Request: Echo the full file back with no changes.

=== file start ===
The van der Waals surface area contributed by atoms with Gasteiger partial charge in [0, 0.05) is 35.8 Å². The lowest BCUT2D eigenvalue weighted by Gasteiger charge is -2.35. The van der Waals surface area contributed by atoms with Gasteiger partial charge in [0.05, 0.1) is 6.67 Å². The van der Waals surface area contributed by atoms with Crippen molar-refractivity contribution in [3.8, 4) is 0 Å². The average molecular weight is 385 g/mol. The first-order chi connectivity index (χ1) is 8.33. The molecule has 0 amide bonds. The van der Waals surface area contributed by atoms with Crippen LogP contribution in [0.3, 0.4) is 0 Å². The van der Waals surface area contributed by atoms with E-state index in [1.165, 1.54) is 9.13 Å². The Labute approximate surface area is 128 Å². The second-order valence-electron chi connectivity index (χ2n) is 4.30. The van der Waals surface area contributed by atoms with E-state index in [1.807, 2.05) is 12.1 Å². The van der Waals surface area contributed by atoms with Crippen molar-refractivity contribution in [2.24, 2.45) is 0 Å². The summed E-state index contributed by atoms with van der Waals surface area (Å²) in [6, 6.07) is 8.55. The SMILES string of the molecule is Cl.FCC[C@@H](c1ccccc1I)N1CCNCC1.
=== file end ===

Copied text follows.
The van der Waals surface area contributed by atoms with Gasteiger partial charge in [0, 0.05) is 35.8 Å². The lowest BCUT2D eigenvalue weighted by Gasteiger charge is -2.35. The van der Waals surface area contributed by atoms with Gasteiger partial charge in [0.05, 0.1) is 6.67 Å². The van der Waals surface area contributed by atoms with Crippen molar-refractivity contribution in [3.8, 4) is 0 Å². The average molecular weight is 385 g/mol. The first-order chi connectivity index (χ1) is 8.33. The molecule has 0 amide bonds. The van der Waals surface area contributed by atoms with Crippen LogP contribution in [0.3, 0.4) is 0 Å². The van der Waals surface area contributed by atoms with E-state index in [1.165, 1.54) is 9.13 Å². The Labute approximate surface area is 128 Å². The second-order valence-electron chi connectivity index (χ2n) is 4.30. The van der Waals surface area contributed by atoms with E-state index in [1.807, 2.05) is 12.1 Å². The van der Waals surface area contributed by atoms with Crippen molar-refractivity contribution in [2.24, 2.45) is 0 Å². The summed E-state index contributed by atoms with van der Waals surface area (Å²) in [6, 6.07) is 8.55. The SMILES string of the molecule is Cl.FCC[C@@H](c1ccccc1I)N1CCNCC1.